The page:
Don’t hoard essential items such as medicines and oxygen cylinders
I know this is asking for a lot – what happens if tomorrow your loved one falls ill and you need all these things for them? You can justify it to yourself that in this national crisis, it is fair to hold on to these things exclusively for your own use, but actually, it’s not. There are people whose lives can be saved by these life-giving items, and that’s all the reason you need to share them. Even if you don’t want to share these things with strangers, make an exception for people you know even a little. Or else, if you have to hoard these things, keep them for the use of a community/group of people so that when someone who is a part of that community/group falls ill, they can use these essential items. Remember, if we don’t share, we don’t break the cycle. And it’s not breaking the cycle that has got us here.
Stop getting angry with Doctors, Nurses and other health workers
You might think that I have a bias in saying this because my parents are doctors – maybe I do, but I’ll still say it. The healthcare infrastructure in our country has collapsed, but doctors, nurses and other health workers are not responsible for it. My 65-year-old parents have continuously, without fail, seen patients in the last 1 year, despite being in a Covid-vulnerable age group themselves. My father was seeing over 100 patients a day at his clinic till even a week back but was forced to close his clinic on account of a threat of violence from disgruntled patients. He has switched to telemedicine now, but numbers have not reduced. The phone is constantly ringing with requests for consultation or Covid treatment or pleas for help in getting a hospital bed, and yet; he answers each call patiently.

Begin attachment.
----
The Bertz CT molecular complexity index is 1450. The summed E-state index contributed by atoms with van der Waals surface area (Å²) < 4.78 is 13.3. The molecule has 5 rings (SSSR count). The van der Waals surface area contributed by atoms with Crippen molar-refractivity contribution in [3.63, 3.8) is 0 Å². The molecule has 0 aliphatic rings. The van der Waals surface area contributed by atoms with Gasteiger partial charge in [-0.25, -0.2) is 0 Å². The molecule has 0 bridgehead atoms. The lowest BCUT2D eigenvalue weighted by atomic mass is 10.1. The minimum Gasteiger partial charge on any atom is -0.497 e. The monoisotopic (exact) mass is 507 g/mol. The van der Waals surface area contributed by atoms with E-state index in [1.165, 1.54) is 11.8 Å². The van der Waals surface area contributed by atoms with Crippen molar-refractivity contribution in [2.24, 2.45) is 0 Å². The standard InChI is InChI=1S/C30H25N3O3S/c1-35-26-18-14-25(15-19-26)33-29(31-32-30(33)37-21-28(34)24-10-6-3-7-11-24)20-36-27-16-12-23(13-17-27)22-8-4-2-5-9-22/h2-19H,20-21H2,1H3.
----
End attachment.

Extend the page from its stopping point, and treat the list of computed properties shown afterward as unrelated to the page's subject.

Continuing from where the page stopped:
My father is just one doctor; there are thousands of doctors and other health workers who are working just like this, spreading themselves thin while providing basic medical care to an ever-increasing number of Covid-affected patients. I’m not saying they are heroes or warriors; I’m not asking you to bang utensils in their honour or shower them with rose petals. All I’m saying is don’t get angry or violent with them if they are not able to help you. This is a tough time and there is only that much they can do. I know the desperation one feels when a loved one is suffering, but taking it out on a doctor doesn’t solve the problem. Help them help you, don’t make things worse for everyone by taking your anger out on them.
If this post became preachy, I apologize. You may think it’s easy to say all these things sitting in the comfort of one’s home – it certainly is. But there are many people in the same position as me; I hope this post can help them find ways to help others in this time of crisis. If there is anything you think I should do (other than not write any more such posts), I’m open to suggestions. Send your ideas through the comments section or post them on my Instagram or Facebook page.